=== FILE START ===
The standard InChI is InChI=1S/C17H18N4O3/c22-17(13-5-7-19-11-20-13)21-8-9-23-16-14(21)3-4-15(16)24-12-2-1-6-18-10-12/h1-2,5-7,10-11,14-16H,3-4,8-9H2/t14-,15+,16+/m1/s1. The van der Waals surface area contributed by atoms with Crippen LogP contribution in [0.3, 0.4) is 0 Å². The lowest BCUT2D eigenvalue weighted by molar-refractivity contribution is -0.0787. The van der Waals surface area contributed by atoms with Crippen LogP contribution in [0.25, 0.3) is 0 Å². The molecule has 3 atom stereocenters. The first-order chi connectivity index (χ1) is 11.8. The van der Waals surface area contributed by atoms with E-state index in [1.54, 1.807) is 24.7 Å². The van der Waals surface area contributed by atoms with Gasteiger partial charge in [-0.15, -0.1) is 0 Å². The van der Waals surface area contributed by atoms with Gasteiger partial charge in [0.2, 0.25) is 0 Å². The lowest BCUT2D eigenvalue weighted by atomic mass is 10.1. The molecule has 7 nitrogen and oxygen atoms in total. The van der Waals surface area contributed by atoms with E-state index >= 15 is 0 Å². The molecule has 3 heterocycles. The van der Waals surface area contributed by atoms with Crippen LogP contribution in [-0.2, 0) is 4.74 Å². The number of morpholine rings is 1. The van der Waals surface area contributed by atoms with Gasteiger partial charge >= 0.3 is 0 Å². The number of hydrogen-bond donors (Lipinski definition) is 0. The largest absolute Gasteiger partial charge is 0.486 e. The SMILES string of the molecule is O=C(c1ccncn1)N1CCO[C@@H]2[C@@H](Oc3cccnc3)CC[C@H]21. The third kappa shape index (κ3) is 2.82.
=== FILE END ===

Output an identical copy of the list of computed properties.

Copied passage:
The standard InChI is InChI=1S/C17H18N4O3/c22-17(13-5-7-19-11-20-13)21-8-9-23-16-14(21)3-4-15(16)24-12-2-1-6-18-10-12/h1-2,5-7,10-11,14-16H,3-4,8-9H2/t14-,15+,16+/m1/s1. The van der Waals surface area contributed by atoms with Crippen LogP contribution in [0.3, 0.4) is 0 Å². The lowest BCUT2D eigenvalue weighted by molar-refractivity contribution is -0.0787. The van der Waals surface area contributed by atoms with Crippen LogP contribution in [0.25, 0.3) is 0 Å². The molecule has 3 atom stereocenters. The first-order chi connectivity index (χ1) is 11.8. The van der Waals surface area contributed by atoms with E-state index in [1.54, 1.807) is 24.7 Å². The van der Waals surface area contributed by atoms with Gasteiger partial charge in [-0.15, -0.1) is 0 Å². The van der Waals surface area contributed by atoms with Gasteiger partial charge in [0.2, 0.25) is 0 Å². The lowest BCUT2D eigenvalue weighted by atomic mass is 10.1. The molecule has 7 nitrogen and oxygen atoms in total. The van der Waals surface area contributed by atoms with E-state index >= 15 is 0 Å². The molecule has 3 heterocycles. The van der Waals surface area contributed by atoms with Crippen LogP contribution in [-0.2, 0) is 4.74 Å². The number of morpholine rings is 1. The van der Waals surface area contributed by atoms with Gasteiger partial charge >= 0.3 is 0 Å². The number of hydrogen-bond donors (Lipinski definition) is 0. The largest absolute Gasteiger partial charge is 0.486 e. The SMILES string of the molecule is O=C(c1ccncn1)N1CCO[C@@H]2[C@@H](Oc3cccnc3)CC[C@H]21. The third kappa shape index (κ3) is 2.82.